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Airport Authority Measure Ready For Take-Off

Julie Rose

It's back to the runway with imminent take-off for a bill to create a Charlotte Airport Authority. The measure easily cleared a final house committee on Wednesday morning and is poised for full legislative approval.

This is the ninth version of the Charlotte Airport Authority Bill, and it differs from the original in several key ways.

Primarily, it gives the City of Charlotte more say in creating and influencing the regional authority to govern the airport. The first version of the measure let Charlotte appoint just one person to the 13-member authority board.  This latest version creates a smaller board of 11 people and city officials get to appoint four of them. Mecklenburg and the five counties surrounding it still get to make appointments – as in previous versions. An 11th member would be chosen by the rest of the appointees.

The governor and General Assembly no longer have a say in making appointments to the board - mainly because a consultant hired by Charlotte says the city really needs to retain a big voice with the airport, which it has built up and run for more than 70 years.

The new measure also orders the airport authority to consider whether the city should be compensated for its investment in the airport all these years.  

The airport authority board would be appointed in October 2013, but the airport would not transfer into the authority's hands until January 2014.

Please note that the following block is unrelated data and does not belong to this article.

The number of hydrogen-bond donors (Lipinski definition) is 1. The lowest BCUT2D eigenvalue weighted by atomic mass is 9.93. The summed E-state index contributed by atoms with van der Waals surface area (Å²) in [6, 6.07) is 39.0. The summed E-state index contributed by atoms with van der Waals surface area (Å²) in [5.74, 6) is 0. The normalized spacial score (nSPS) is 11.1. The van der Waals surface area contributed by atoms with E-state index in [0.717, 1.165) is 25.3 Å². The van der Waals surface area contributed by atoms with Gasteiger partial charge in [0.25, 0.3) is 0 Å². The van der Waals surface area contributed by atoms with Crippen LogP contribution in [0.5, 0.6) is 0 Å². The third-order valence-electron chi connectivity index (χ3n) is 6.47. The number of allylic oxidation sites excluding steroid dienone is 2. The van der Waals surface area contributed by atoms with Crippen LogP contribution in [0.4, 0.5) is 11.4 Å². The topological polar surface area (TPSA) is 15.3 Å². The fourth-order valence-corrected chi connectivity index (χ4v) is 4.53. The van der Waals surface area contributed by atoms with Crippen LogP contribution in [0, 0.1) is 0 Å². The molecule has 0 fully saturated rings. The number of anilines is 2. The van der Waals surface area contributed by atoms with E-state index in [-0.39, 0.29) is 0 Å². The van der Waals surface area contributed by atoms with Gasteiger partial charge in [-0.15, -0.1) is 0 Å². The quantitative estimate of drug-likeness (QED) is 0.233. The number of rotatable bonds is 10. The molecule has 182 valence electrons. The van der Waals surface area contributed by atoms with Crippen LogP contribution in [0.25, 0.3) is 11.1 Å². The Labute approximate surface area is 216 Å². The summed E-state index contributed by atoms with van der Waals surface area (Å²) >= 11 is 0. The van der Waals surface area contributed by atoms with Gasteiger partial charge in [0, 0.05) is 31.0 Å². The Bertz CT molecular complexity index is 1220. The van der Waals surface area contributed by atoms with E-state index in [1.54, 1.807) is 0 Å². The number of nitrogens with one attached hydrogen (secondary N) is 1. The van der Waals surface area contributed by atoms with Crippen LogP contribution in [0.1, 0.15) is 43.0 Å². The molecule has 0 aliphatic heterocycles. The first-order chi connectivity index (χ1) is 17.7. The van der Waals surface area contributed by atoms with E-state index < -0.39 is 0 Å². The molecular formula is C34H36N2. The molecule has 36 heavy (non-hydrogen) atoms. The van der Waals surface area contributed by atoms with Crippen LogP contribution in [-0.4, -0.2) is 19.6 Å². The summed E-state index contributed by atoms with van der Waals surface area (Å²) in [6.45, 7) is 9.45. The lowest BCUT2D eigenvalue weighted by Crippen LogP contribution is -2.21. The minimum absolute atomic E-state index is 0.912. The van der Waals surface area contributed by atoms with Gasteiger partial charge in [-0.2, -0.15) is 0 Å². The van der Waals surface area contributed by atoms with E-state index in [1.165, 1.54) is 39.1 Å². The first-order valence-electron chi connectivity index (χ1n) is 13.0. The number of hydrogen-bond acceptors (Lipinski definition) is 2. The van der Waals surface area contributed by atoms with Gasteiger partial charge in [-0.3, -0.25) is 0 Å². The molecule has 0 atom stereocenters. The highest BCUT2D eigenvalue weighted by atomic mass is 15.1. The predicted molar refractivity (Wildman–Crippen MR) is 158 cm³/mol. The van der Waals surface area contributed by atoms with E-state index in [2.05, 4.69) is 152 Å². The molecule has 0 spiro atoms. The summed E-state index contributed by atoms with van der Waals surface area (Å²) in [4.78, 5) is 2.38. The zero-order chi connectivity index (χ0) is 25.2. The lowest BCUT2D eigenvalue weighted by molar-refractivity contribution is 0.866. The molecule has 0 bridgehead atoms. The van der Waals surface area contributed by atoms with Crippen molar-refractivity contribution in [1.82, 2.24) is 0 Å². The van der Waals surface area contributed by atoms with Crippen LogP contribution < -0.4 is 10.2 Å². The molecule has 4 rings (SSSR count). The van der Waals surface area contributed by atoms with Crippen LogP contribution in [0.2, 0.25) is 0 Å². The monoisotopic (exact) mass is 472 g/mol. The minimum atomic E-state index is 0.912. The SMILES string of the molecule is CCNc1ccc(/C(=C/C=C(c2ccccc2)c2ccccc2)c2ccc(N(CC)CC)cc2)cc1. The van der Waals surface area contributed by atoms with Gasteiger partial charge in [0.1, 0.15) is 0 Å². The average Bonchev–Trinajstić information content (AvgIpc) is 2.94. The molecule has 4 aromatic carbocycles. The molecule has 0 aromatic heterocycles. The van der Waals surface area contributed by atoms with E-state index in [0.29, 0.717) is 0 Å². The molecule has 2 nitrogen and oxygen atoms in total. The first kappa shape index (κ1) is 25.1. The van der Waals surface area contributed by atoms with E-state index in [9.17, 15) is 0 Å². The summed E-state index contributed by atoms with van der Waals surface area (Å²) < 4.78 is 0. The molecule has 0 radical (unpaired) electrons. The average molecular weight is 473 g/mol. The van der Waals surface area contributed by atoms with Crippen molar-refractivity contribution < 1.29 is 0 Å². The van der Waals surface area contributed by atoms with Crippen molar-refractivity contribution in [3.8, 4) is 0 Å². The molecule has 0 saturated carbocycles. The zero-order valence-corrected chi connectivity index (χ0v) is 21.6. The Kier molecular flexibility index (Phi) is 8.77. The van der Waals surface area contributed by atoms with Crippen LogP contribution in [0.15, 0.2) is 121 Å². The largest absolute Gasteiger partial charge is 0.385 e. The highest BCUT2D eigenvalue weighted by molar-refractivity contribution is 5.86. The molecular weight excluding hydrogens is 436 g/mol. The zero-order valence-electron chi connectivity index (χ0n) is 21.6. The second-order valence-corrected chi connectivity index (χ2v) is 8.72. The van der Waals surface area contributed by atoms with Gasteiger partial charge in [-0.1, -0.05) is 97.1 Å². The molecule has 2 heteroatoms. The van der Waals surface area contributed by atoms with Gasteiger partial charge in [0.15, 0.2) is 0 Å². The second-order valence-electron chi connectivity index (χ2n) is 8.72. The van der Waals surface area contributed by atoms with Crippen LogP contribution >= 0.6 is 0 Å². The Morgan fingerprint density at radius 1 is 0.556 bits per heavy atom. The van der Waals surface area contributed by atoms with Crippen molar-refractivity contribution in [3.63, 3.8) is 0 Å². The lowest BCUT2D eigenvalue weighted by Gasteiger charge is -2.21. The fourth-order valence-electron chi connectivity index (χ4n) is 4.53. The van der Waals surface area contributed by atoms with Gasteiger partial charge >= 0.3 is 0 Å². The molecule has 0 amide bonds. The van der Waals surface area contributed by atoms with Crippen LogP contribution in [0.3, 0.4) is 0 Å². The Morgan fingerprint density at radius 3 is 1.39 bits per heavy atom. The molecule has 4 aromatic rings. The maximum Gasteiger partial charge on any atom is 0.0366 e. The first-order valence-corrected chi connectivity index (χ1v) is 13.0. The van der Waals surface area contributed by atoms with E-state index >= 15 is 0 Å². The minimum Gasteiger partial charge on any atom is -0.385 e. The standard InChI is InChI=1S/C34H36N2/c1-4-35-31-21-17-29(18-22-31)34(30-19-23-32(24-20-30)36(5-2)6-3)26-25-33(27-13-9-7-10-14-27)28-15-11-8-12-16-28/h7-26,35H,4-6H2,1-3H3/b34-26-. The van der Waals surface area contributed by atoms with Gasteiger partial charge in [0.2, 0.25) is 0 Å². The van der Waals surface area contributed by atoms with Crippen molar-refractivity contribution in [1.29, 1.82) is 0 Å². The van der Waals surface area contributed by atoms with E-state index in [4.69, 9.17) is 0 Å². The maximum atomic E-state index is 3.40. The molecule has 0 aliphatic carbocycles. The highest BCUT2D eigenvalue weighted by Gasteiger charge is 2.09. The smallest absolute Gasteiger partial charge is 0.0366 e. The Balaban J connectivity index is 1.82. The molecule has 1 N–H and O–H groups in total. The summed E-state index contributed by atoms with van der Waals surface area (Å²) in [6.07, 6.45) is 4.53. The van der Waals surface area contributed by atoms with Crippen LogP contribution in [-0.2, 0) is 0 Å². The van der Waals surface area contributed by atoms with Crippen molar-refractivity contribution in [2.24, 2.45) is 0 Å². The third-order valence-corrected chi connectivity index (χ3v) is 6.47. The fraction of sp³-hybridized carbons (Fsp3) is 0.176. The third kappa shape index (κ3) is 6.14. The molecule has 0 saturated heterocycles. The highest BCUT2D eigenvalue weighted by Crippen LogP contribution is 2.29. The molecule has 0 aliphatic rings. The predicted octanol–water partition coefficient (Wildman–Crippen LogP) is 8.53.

Republican State Representative Ruth Samuelson says sponsors of the bill are stung by the city of Charlotte's refusal to accept a compromise that would have created a study commission, instead of immediately forming an airport authority.

"We offered to them co-equal voting power," said Samuelson, during the House Finance Committee hearing.  "What they offered to us was 'Why don't you come and sit in the audience and listen to our study and provide some feedback, but we will keep the final vote?' We didn't feel like that was good faith."

Charlotte Mayor Patsy Kinsey believes the study commission would have been slanted toward an airport authority.  She's adamant the airport remain a division of the city. 

Full house approval of the airport authority measure is likely this week, followed by Senate concurrence next week.  The signature of former Charlotte Mayor- turned Governor Pat McCrory is not required because the bill is considered "local."